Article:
What do healthy families look like?  There’s a saying; “Crazy comes in many forms but sanity just has one.”  Dolores Curran, author of “Traits of a Healthy Family,” surveyed professionals in education, ministry, health care, and family counseling, asking them to identify what they observed in families they deemed as “healthy.”  Based on this survey, 15 traits were identified as components of healthy families.   There is no single family that embodies all of these traits, so don’t feel pressure to master them all.  This issue will look at the first two in Curran’s list; communication, and valuing family time
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Categories: Family, Mental Health, Parenting, Personal Growth, and Relationships.

The Challenge of Difficult Emotions

Fear.  Shame.  Anger.  Boredom.  Sadness.  Disgust.  These are feelings we don’t enjoy, and we can often go to great lengths to avoid them.  This was documented centuries ago by Blaise Pascal, who is quoted to say “All men’s miseries derive from not being able to sit in a quiet room alone.”   We try to suppress these emotions, especially fear and shame.  However, as Brené Brown has noted, emotions are like the old string of Christmas lights: when we deny or turn off one light bulb (such as anger) the whole string goes out.  Essentially, we become emotionally disabled in
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Categories: Children, Faith issues, Family, Mental Health, Parenting, and Personal Growth.

Are you Willing and Able?

Happy New Year! What I’ve been thinking about lately is will and ability.  If you think about the word “responsibility” you can think of it as “response ability.”  It’s your ability to respond to life’s demands.  Its your capacity to act.   Another thing to consider besides ability is willingness.  As great American thinker William James describes it, its the “sense of the amount of effort we can put forth.”  We all have a power of will.  It is my hope and prayer that you have an immense power of will.  It is the engine with which you drive your
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Categories: Faith issues, Mental Health, and Personal Growth.

Resolutions: How about trying to make it a happy (and new) year?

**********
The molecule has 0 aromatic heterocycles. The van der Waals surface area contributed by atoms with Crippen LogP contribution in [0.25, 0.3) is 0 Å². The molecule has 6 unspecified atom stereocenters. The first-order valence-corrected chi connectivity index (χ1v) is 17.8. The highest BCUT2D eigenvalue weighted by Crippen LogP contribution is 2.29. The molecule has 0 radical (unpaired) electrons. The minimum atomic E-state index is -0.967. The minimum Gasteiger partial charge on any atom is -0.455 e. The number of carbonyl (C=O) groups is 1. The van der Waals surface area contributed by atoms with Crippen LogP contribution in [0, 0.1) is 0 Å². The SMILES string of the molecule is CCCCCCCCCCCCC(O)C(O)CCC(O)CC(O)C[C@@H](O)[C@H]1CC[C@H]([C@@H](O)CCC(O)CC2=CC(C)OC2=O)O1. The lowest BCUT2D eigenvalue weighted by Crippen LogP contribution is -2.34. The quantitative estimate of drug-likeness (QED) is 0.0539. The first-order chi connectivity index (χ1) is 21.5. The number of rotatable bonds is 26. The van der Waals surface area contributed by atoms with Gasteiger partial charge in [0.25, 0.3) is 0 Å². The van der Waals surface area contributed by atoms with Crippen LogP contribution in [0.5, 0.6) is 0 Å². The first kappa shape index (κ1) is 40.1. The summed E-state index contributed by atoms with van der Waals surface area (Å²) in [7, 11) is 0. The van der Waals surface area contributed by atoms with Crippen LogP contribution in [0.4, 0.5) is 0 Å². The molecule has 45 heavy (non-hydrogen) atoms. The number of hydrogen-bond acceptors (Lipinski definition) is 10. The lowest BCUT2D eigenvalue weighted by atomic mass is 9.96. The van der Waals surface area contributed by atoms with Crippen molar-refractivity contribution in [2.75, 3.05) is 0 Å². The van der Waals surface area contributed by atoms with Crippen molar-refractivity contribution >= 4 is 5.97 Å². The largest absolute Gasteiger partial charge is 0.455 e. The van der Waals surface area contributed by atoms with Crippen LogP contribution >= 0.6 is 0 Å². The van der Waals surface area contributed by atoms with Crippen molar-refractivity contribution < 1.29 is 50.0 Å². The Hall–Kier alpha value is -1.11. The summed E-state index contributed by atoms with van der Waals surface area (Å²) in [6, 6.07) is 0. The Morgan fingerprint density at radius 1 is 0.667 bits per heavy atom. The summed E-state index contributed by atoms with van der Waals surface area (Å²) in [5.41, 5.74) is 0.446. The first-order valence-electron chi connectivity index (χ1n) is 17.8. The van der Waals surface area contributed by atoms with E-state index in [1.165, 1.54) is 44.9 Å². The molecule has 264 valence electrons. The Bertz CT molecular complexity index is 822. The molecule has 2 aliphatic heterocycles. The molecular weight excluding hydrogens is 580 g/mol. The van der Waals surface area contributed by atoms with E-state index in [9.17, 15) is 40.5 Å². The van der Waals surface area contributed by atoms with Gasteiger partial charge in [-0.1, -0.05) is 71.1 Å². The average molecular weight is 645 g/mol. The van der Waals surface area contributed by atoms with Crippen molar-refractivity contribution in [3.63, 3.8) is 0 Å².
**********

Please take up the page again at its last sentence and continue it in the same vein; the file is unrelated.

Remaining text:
Happy New Year!  Have you made any resolutions for the New Year?  Making New Year’s resolutions is a good idea, despite the bad press it gets sometimes.  This is because they really do work! Research by John C. Norcross has shown that compared to people who don’t make resolutions,  people who make New Year’s resolutions are actually twice as likely to successfully change something in their lives.  Whether you have resolved to get physically fit, quit some bad habit, or chosen not to make a resolution, let me suggest a resolution that will change your life. This is it: work
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Categories: Holidays, Mental Health, Personal Growth, and Stress.

Empowering the Bored Child

“I’m bored.”  It doesn’t take too long before this statement is heard in the summer.  Its a monotone, depressing complaint.  It can trigger anger in parents to hear this, or at least mild irritation.  Boredom by definition is a feeling of weariness with one’s present task or lack of interesting pursuits.  Its something everyone has experienced.  Its a feeling we have to live with sometimes as its part of normal human existence.  Unfortunately, with Netflix and video games this generation of children can pacify their boredom without truly overcoming it successfully.  The result is a low-grade boredom, like a lingering
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Categories: Childhood Disorders, Children, Family, Managing Media, Mental Health, Parenting, and Personal Growth.

Help! My child was diagnosed with ___________!

Anyone out there have a child diagnosed with ADHD, depression, anxiety or other mental disorders?  This article addresses the challenges associated with your child being given a psychiatric diagnosis.  Recently a mother talked with me about a struggle she was having; how to talk to your child about their mental health diagnosis.  It got me thinking about about how difficult and sensitive an issue a psychiatric diagnosis is for individuals and families.  I have talked with parents about this issue several times  The concerns are complex and broad ranging.  For instance, what affect will knowing the diagnosis have on my
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Categories: Childhood Disorders, Mental Health, Parenting, and School.